I have often heard it said that “looks right, flies right”, and it seems to be true for fighter aircraft. It certainly holds true for a P-51, a Spitfire, a Hawker Hunter, or an F-4 Phantom, among others. I don’t know how true it is for commercial planes.

  21. Marshall says:

    You’ve got to add the BAC 1-11 to the ugly list, especially the version with the hush kits on the engines. Stubby landing gear, inelegant wing, uninspiring face, and like the 787, a vertical stabilizer that’s a size too small. I think the 1-11 has benefitted from fond memories of US Air flying them out of Dulles, but that plane is a beast.

    While you’re at it, throw in the Breguet Provence, the Ford Trimotor (the way you feel about the Connie, I feel about the Trimotor), and the Fokker F27. I think the Tu-154 falls on the “ugliest” side of the ledger, but I always figured one had to be Russian to appreciate the aesthetic.

    • Don Murray says:

      When I worked at Allegheny (since renamed to USAir and then US Airways), we were converting from Convairs to BAC 1-11s and DC9s. In those days the nonsmoking sections were the last 6 rows in the back of the plane near the engines which were LOUD.

      Nevertheless, the jets were a much nicer flight than the props.

  22. Marshall says:

    As for the 737 vs. A320, I agree that the A320 is a dull design that epitomizes the “air bus” name. However, the 737-200 through -600 series is uglier. I don’t think any of them deserve to be on the Top 10 list, but they are nonetheless uglier than the A320. They look like guppies with wings. The 707 nose and flight deck section has never been flattering on the 737’s short airframe. The smushed engine nacelles are an obvious, what-do-we-do-now fix so that high bypass turbofans could be slung under the wings without redesigning the gear – an issue that now plagues the MAX. Also, the APU exhaust port gives the 737 a big butt, though not as big as the 747’s.

    The -800 and -900 series are an improvement, but I was disappointed when Boeing announced it would offer the MAX instead of a more refined-looking narrowbody replacement. It’s too bad we’ll be stuck with another generation of 737s deep into the 21st century.

  23. chris conklin says:

    Patrick-seriously? The Connie? I’ve always thought that to be the most beautiful airliner ever built. In 1990 I was lucky enough to ride jumpseat on the SAC at Oshkosh, one of the highlights of my career. I will admit, a beat up, POS Caribbean freighter, taxiing at SJU might not be seeing this airplane in it’s best light.

    Other than that, keep up the good work!

  24. Peter Voetsch says:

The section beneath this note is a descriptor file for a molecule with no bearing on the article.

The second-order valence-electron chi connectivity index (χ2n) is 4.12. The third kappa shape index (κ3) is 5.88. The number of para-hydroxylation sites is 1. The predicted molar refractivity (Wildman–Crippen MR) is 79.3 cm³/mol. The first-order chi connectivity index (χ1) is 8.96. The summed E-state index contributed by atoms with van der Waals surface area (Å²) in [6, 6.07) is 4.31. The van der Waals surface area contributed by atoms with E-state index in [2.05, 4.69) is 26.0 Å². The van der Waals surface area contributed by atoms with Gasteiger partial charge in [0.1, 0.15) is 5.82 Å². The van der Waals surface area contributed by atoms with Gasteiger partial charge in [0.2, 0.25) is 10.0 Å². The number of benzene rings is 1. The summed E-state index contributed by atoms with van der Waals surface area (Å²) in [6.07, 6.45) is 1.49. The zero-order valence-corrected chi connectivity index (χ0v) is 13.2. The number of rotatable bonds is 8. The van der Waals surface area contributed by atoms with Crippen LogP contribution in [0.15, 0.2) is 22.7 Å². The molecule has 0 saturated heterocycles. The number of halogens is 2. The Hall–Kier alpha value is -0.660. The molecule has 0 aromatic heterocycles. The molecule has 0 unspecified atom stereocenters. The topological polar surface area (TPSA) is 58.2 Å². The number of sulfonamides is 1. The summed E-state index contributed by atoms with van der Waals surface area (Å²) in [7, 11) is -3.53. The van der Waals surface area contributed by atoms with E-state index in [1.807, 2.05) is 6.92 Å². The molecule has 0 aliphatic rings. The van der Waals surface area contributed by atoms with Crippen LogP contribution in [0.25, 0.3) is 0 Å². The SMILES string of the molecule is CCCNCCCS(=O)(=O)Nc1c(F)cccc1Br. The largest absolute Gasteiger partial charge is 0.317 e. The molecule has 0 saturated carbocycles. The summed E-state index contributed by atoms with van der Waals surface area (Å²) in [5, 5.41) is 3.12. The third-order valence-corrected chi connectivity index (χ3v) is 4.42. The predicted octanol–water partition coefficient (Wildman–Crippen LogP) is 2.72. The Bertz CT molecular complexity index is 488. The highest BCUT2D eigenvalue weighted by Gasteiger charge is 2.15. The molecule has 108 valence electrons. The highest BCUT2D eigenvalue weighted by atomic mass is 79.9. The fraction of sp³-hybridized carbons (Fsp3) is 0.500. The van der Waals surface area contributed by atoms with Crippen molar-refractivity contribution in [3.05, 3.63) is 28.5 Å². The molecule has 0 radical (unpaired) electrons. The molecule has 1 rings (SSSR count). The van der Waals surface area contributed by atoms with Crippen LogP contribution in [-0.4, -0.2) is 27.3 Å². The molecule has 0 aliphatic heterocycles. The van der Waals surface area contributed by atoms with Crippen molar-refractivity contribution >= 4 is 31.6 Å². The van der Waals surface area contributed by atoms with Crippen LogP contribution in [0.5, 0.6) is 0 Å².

Don’t forget the VC 10. That was a beauty. 4 tail mounted engines! Very cool. One of the very few jet airliners I never flew (and I flew on the Convair 880 and 990).

  25. Pete says:

    The 737 is the ugliest plane imaginable. It has a pointy nose, is short and chubby and its tail wing has a weird connection to the top of the plane. And yet the A320 appears on the list and the 737 doesn’t?

  26. JS says:

    That paintjob on the Trislander is a thing of wonder all on its own. Really deserves a separate mention, maybe even an award of some kind? Also, the 320 is nothing great, but does really belong in such exalted company? Either way, great piece—look forward to the list of good-looking planes. Cheers.

  27. Paul L. says:

    What about the DC8 63? So elegant and thin, still able to carry 250 people.
    A380 ugly? it’s a matter of taste. it’s very subjective.
    I think the big mistake is that the A380 is not a US made aircraft.

    • Patrick says:

      True, there’s no accounting for taste… to a point.

      As for your point about the A380 not being American-made, neither was the Concorde, or the A340, or the IL-62, just to name three… all pretty aircraft.

  28. NB says:

    @Pete: I agree absolutely with you about the 737. I think the A320 series is dull, but the 737 series is downright ugly. It sits too low to the ground, the engine shape is all wrong (at least from the -400 onwards) and the tail plane triangular connector-thing is plain ugly, making the whole beast seem squat and utilitarian. By contrast the A320 series is quite svelte.

    The rot started, in my opinion with the 757/767 series, which were unadorned twin engine planes, joined by the A300s. Then came the A320s, A330s and the 777 – basically all the same essential shape but different sizes and, perhaps, different ends to the wings. For the passengers merely catching a glimpse of the thing from the jetbridge, it really was a question of how big is my bus today.

  29. A380 lover says:

    You are so wrong about the a380
    It is not ugly, it is streamlined, even more streamlined than the 747

  30. Nicolas Bovay says:

    In my opinion.

    Most beautiful: VC-10, CV880, CV990, DC8, DC9, DC10, B707, B727, B747, B757, Caravelle, TU104, TU134, TU144, TU154, 1L62, Concorde, A340, Comet.

    Most ugly: B737, B767, B777, B787.

  31. fatguyfromqueens says:

    Coming to this thread ultra-late but so what.

    Totally agree with you Patrick about the A380. I’ve struggled to figure out precisely *why* it is so ugly. It isn’t just big, a 747 is big, but rather it seems like it is too big for its skin, almost like a fat person trying to fit into a T-shirt that he should’ve given up trying to wear about 20 pounds ago. A 747 (or even a C5 Galaxy) never gives that impression.

    I’m glad someone mentioned the VC-10 as an example of a beautiful plane, but alas Britain’s 727 analog, the Trident, is not in that category. To my mind it looks ugly. I can’t put my figure on what makes it ugly compared to the 727 but put them side by side, and there is no doubt which is more handsome.

  32. Fragman88 says: